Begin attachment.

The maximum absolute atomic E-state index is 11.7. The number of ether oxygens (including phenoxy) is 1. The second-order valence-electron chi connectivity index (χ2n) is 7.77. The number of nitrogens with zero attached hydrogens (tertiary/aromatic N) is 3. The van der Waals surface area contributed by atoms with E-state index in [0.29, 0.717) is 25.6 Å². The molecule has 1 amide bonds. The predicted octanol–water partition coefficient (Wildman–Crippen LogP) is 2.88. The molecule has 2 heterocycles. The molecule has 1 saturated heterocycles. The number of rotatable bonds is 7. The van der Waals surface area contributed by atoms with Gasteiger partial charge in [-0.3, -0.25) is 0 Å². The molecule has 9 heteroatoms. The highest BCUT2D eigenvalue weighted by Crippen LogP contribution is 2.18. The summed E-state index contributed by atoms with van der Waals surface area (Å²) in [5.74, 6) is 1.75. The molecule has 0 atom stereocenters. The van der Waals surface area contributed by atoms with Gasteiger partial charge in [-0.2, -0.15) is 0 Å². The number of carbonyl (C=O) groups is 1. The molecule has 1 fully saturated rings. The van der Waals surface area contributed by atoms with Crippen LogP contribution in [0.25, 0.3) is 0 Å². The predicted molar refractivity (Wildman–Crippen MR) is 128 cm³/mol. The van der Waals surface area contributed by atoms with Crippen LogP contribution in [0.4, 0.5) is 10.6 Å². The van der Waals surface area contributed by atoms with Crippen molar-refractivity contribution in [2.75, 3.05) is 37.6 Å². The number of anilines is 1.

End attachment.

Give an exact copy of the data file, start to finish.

The maximum absolute atomic E-state index is 11.7. The number of ether oxygens (including phenoxy) is 1. The second-order valence-electron chi connectivity index (χ2n) is 7.77. The number of nitrogens with zero attached hydrogens (tertiary/aromatic N) is 3. The van der Waals surface area contributed by atoms with E-state index in [0.29, 0.717) is 25.6 Å². The molecule has 1 amide bonds. The predicted octanol–water partition coefficient (Wildman–Crippen LogP) is 2.88. The molecule has 2 heterocycles. The molecule has 1 saturated heterocycles. The number of rotatable bonds is 7. The van der Waals surface area contributed by atoms with Gasteiger partial charge in [-0.3, -0.25) is 0 Å². The molecule has 9 heteroatoms. The highest BCUT2D eigenvalue weighted by Crippen LogP contribution is 2.18. The summed E-state index contributed by atoms with van der Waals surface area (Å²) in [5.74, 6) is 1.75. The molecule has 0 atom stereocenters. The van der Waals surface area contributed by atoms with Gasteiger partial charge in [-0.2, -0.15) is 0 Å². The number of carbonyl (C=O) groups is 1. The molecule has 1 fully saturated rings. The van der Waals surface area contributed by atoms with Crippen LogP contribution in [0.25, 0.3) is 0 Å². The predicted molar refractivity (Wildman–Crippen MR) is 128 cm³/mol. The van der Waals surface area contributed by atoms with Crippen LogP contribution in [0.4, 0.5) is 10.6 Å². The van der Waals surface area contributed by atoms with Crippen molar-refractivity contribution in [2.75, 3.05) is 37.6 Å². The number of anilines is 1.